Book Reviews: Sex, Spanking, Murder, and Racing

Margaret Smith
If she had been the Virgin Mary, she would have said no.

Wicked Lust
Lust might turn to love in Jackson, Wyoming, where a young woman who’s recently arrived has an ulterior motive for wanting to bed the tough guy who’s the head of security at the local watering hole.
While the plot might have been good had it been a lot shorter, my lack of enjoyment in these characters dooms it. Cain is exactly the kind of jerk that pisses me off; I will give him some slack because of his former relationship with a screwed-up woman, but I hate that he rationalizes the way he plans to use Sloane. He didn’t want a relationship with her; fine, she was up for a one-night stand. But he keeps getting together with her, knowing full well she’s falling for him, while telling himself he’ll just dump her when the time comes. He’s cruel almost to the point of sadistic, but according to a lot of these types of stories, this is “what women want.”
Sloane is a wonderful character, but she’s no jewel either. Like him, she’s got an excuse for what she does, but unlike him she owns up to it at the end. Though she’s obviously smarter, she often ignores her common sense, because she’s a “woman in love.” There’s no doubt she enjoyed her gangbang, but her reasons for going through with it weren’t convincing. Her best moment is when she comes clean not because of him, but because of her new friendship with the politician’s daughter.
Oddly enough, the most realistic character is the owner of the sex club.
This was much slower going than expected, especially for this genre; usually I breeze right through them. There are a lot of great sex scenes here, though due to the length of his book they’re a bit hard to find. Pretty sure I would have liked this a lot more had it been shorter.

Correcting the Coeds
This is a collection of stories taking place in the 1950s, when it was expected for men to punish their girlfriends/wives if they acted up or didn’t do what they were told. . . at least that’s what this book would like you to believe. So this is basically about how spanking can help love blossom. . . and I can’t believe I just wrote that sentence.
Struggled through the first story before finally giving up and moving on. The other three stories were much easier. The most fun for me was in reading about how different the world was 60 years ago, morally in particular. This was really brought out in the story with the girl who goes back in time from this era; I was with her every step of the way as she found out how weird society—and technology—were back then (though I’m sure they’d think the same of us). It’s particularly funny to see a woman who would have casually had sex with him being baffled by his insistence to remain chaste, despite how much he obviously wants her. That story also makes gentle fun of Canada, which I can fully get behind, in a loving way, of course.
The other two stories were fine, though after a while I got tired of the spanking scenes.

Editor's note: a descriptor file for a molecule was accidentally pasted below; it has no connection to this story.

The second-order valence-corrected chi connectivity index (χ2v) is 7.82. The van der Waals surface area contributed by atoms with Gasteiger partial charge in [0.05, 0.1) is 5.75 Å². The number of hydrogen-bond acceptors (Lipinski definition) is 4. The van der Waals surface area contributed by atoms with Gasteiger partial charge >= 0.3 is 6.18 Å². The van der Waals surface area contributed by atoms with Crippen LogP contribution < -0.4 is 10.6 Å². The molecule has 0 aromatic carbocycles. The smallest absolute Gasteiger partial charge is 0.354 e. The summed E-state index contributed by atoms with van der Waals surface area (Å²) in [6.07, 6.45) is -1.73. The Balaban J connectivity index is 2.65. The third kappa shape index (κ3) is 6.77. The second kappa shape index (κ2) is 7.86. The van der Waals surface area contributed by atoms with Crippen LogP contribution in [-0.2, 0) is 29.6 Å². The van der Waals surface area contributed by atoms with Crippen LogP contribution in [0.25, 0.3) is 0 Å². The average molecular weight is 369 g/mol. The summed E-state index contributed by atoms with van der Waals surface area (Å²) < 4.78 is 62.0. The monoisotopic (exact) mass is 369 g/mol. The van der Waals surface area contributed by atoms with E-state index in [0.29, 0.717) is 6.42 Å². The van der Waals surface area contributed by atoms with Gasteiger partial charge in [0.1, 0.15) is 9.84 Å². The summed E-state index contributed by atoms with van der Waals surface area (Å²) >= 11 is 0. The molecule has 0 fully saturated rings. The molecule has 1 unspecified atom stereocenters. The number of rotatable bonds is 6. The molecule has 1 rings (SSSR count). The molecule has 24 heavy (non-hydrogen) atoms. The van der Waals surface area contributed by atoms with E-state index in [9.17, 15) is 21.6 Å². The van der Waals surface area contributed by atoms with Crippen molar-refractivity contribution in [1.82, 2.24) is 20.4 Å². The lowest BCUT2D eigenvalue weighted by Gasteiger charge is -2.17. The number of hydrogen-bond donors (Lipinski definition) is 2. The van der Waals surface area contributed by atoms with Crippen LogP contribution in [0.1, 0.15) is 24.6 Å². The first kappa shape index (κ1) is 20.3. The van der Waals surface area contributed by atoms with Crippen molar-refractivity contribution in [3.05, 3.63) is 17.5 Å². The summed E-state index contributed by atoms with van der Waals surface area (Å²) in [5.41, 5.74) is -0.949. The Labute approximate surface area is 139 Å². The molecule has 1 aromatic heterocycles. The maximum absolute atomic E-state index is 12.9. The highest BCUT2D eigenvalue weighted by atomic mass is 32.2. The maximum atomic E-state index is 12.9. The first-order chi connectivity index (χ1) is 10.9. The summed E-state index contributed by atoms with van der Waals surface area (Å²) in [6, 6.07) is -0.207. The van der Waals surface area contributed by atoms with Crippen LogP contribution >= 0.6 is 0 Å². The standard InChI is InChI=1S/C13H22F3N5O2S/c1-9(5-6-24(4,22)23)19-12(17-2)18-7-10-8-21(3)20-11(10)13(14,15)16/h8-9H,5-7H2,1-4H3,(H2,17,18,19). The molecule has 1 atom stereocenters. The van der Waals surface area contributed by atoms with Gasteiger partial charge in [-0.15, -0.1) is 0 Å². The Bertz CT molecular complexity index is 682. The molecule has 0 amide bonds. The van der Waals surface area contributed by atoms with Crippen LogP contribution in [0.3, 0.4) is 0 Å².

Dark Kills
A female police detective who lives for her work at the expense of her family goes even deeper into the hunt for a serial killer dispatching college students who participated in a study on psychic powers.
This is my second book by this author, and though I didn’t particularly like the first one, I’m not sure I like this one any more. There’s a lot of extraneous stuff, which is a little necessary in the mystery genre, but it helps if they make sense, and they really didn’t here.
Her partner is a complete jerk whom she puts up with because they’ve known each other since they were kids, and when the inevitable happens with him, she’s still surprised. It’s okay for your lead character to have flaws, in fact it’s most likely required, but being stupid isn’t one of them; who else would go out in a snowstorm to question a witness rather than spend time with their family? Then instead of heading to the hospital she goes off to look at the lake; the fact that she was lucky to come out of that alive only underscores how dumb she is.
The best bit was a character named after Bubba Ho-Tep, but that’s only for Bruce Campbell fans.

Avoidable Contact
Kate and Holly are up to their old shenanigans, though this time on a bigger—and longer—stage. Kate’s boyfriend Stuart is in the hospital after being run over right before the 24 Hours of Daytona starts. Then one of her fellow racers is killed, followed by a journalist. Even her newly-found half-sister is in danger. . . all during the 24-hour race.
The fact that this time she’s not the one who found the body—and therefore isn’t as much of a suspect—doesn’t change her willingness to solve the mystery, even while having to deal with bad guys on the track and in the pits when she’s not in the car. As always it’s the racing scenes that are worth the price of admission, with Colby—another female racer—joining the team, as well as the NASCAR star Kate crashed into in the last book.
I’m a little ambivalent about Kate’s character development here. While it’s great that she’s becoming a better person, her emotions still get the best of her at the worst times. But frankly it’s the storyline with her new family that is grating on my nerves; enough about them already. I know that’s not realistic, but it would probably boost my rating another star if this storyline was done.
Having said that, I still enjoyed this book tremendously, even when she wasn’t racing. There’s a lot of behind-the-scenes stuff of interest to the casual racing fan, as well as some new interesting characters that don’t get a lot of time here but are ripe for more in upcoming stories. The fact that Kate can go so gaga over a handsome guy coming on to her shows her to be more human than she sometimes gives herself credit, as well as being utterly hilarious.
Now that I’ve finished all the books I’m sad I have to wait so long for more!



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